Integration of Care Minutes – March 20, 2024

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Minutes of the Meeting of the

Integration of Care Committee

Veronica Fortunato & Steve Hemraj, IOC Co-Chairs

Wednesday, March 20, 2024

10:00am-11:50pm

Minutes

Committee Members Present:

Steve Hemraj (Co-chair), Raffi Babakhanian, Mitchell Caponi, Dorothy Farley, Billy Fields, Charmaine Graham, Deborah Greene, Christopher Joseph, David Klotz, Hondo Martinez, Guadalupe Dominguez Plummer (ex-officio), John Schoepp, Claire Simon

Staff: Adrianna Eppinger-Meiering; Doienne Saab; Scott Spiegler, Johanna Acosta, Monika Pathak

Agenda Item 1: Welcome, Roll Call & Moment of Silence

Steve opened the meeting followed by a roll call and a moment of silence.  The minutes from the February 21st meeting were approved with no changes.

Agenda Item #2: Early Intervention Services (EIS) Directive

Monika presented the revised 2022-26 Integrated Plan goals that align with the service category goals.  The goals are taken from the “test” and “treat” pillars of the Plan and include: increasing the percentage of people tested for HIV, increasing the percentage of people linked to care and virally suppressed, closing disparities in treatment and viral suppression for Black and Latino PWH, and increasing regular testing among priority populations.  There was discussion about the need for additional data on adding people with disabilities to the populations not reflected in current data.  Other points of the discussion included incorporating telehealth options for newly diagnosed.  There was also discussion of the importance of using peers, particularly among target populations with high prevalence rates, such as MSM who use crystal meth.  

David reviewed the current language of the service model section of the directive and reviewed the issues that were raised in the previous two meetings.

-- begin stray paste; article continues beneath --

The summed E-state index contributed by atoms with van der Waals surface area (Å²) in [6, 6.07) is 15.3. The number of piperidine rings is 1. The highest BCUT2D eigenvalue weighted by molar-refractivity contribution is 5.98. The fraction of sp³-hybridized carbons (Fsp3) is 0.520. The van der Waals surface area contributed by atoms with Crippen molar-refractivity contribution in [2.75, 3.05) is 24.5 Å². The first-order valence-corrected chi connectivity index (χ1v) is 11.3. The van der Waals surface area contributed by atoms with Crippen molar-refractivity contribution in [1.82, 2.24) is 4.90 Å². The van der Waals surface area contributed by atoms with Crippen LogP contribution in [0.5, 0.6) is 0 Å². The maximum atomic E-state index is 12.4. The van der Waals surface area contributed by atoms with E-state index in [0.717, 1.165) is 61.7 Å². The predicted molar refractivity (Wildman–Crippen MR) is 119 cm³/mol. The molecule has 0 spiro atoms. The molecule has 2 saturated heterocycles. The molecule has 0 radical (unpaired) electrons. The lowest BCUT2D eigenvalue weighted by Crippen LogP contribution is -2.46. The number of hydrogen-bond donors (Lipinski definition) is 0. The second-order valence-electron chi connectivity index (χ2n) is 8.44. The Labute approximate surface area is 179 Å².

A summary of the discussion follows:

  • Payor of last resort monitoring must abide by HRSA mandates.  No POLR documentation is required for testing, but linkage to care services must be documented within 30 days.  The Recipient is working to make the intake forms less burdensome.
  • A new testing initiative through NASTAD that may have useful models of care that can be incorporated.
  •  There is wide latitude for proof of residency so that new arrivals to the EMA can access RWPA services.
  • EIS programs should follow CDC guidelines for linkage to care, including immediate initiation of ART when possible and a “warm handoff” to medical providers within 14 days.  Medical providers should have experience providing HIV-related medical care.
  • EIS programs should have minimum guidelines for post-test counseling and health education.
  • Site where target populations gather (e.g., sex venues) are the key component of a community-based testing initiative.  Peer workers should be used in those venues.  Programs should develop ongoing relationships with venues and establish sites on location.
  • Post-test counseling for HIV-negatives should include informal basic education about preventing HIV transmission and PrEP (including injectable PrEP and the importance of adherence).  
  • Immigrants/recent arrivals have not been identified as a high priority population and there is no data showing that they have higher rates of undiagnosed HIV.  Given the limited amount of RWPA funds for EIS, programs should be targeted at the populations known to have higher rates of HIV infection, particularly young Black and Latino MSM.

A markup of the directive will be sent to the Committee in advance of the next meeting to continue its process revising the program model section of the directive based on the discussion at this meeting. There being no further business, the meeting was adjourned.